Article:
The Sober worms must be unpacked and run by the user. Upon execution, Sober copies itself to one of several files in the Windows directory, depending on the variant. It then adds appropriate keys to the Windows registry, along with a few empty files in the Windows directory. These empty files are used to deactivate previous Sober variants.
- Sober.Y (not a variant, but another name for Sober.X, often used by F-Secure)
- Microsoft Windows family
The Sober worms must be unpacked and run by the user. Upon execution, Sober copies itself to one of the following files in the Windows directory: -
It then adds appropriate keys to the Windows registry to ensure activation on Windows startup, along with a few empty files in the Windows directory. These empty files are used to deactivate previous Sober variants.
Sober can e-mail itself to all addresses in a user's e-mail address book. It spreads via e-mail using its own SMTP engine.
Deactivation of security software
- October 24, 2003 – First discovery
- March 3, 2005 – Sober.L
- November 14, 2005 – Sober.T
- November 15, 2005 – Sober.X
21 November 2005 outbreak
|Wikinews has related news: Internet virus circulates disguised as e-mail from US government|
E-mails containing the Sober X worm were sent around the Internet disguised as an e-mail from either the Federal Bureau of Investigation or the Central Intelligence Agency, both organizations of the United States government. The e-mail claimed that the recipient had been caught visiting illegal websites, and asked the user to open an attachment to answer some questions. Once the infected attachment was opened a variety of system-damaging events occurred: anti-virus and other security measures were disabled, as well as the ability to access websites for assistance; furthermore, contacts in the user's address book were sent an identical e-mail. It is also suspected that Sober.X functions as spyware by stealing personal information about the infected user.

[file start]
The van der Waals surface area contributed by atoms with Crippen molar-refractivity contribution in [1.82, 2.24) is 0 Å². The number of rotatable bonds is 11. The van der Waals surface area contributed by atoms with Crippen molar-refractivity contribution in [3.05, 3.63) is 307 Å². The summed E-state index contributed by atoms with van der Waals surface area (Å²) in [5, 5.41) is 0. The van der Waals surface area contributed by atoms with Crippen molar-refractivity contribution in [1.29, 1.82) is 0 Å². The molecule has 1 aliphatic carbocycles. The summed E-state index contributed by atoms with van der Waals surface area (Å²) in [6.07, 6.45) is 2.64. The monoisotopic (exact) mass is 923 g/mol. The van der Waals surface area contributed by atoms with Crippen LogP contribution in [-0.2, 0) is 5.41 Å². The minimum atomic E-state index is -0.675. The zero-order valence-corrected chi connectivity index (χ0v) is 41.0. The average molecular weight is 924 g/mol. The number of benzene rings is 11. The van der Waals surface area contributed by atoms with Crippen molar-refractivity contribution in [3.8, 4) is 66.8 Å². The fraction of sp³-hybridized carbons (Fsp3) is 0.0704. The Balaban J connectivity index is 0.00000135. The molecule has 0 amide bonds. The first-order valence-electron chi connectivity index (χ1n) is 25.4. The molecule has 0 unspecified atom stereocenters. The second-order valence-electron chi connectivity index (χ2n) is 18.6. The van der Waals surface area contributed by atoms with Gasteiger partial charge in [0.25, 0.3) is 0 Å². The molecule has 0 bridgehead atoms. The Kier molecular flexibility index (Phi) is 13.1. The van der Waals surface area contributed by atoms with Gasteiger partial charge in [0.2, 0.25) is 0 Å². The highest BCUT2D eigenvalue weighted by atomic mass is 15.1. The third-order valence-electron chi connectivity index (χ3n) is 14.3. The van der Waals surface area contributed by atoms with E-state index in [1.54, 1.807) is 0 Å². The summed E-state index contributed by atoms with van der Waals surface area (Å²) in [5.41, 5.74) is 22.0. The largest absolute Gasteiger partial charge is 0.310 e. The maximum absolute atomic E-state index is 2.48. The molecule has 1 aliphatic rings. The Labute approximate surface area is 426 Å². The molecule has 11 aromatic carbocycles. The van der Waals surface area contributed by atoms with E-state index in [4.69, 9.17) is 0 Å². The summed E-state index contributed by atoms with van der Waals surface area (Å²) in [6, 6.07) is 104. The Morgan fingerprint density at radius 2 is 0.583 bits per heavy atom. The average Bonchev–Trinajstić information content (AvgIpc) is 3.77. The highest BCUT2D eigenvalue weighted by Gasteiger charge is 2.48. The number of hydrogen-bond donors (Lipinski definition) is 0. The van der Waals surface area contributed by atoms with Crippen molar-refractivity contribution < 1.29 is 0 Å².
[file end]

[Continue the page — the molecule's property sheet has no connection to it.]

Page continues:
MessageLabs, a computer security company, caught at least three million copies within 24 hours after the breakout, and McAfee, another system security research firm, reported over 70,000 cases of the virus on consumer computers.
A similar e-mail circulated in Germany. Claiming to be sent by the Bundeskriminalamt, the e-mail told its readers that they were caught downloading pirated software. Sober.X was included in an attachment.
In May 2005, the variant Sober.Q appeared. Whereas previous variants appeared to be motivated by commercial gain or by malicious intent, this was the first to seem politically motivated.
Other variants (such as Sober.B) sent e-mails with subject headers also indicated political intent, but these seemed to be designed to arouse the victim's interest, so that he or she would open the e-mail's attachment. Sober.Q does not send e-mails with attachments, instead preferring links to web sites with no viruses.
Sober.Q spread on computers to send messages of support for far-right groups in Germany pending the local elections in the state of North Rhine-Westphalia. Most appeared to be in support of, or directly from the German political party NPD (Nationalist Party of Germany) with links to their website, as well as other forum entries. It is, however, unknown whether this virus originated from the NPD themselves, supporters of the party, a hacker group trying to place the blame on the party or a group attempting to discredit the party.
Similar to the above incident, the Sober virus was used again in 2005 by an unidentified German group to send out a widespread distribution of links to various political articles and commentaries. The effort seemed to be linked to German elections around the same time period. 
- "Internet virus circulates disguised as e-mail from US government." Wikinews, November 26, 2005.
- BBC news article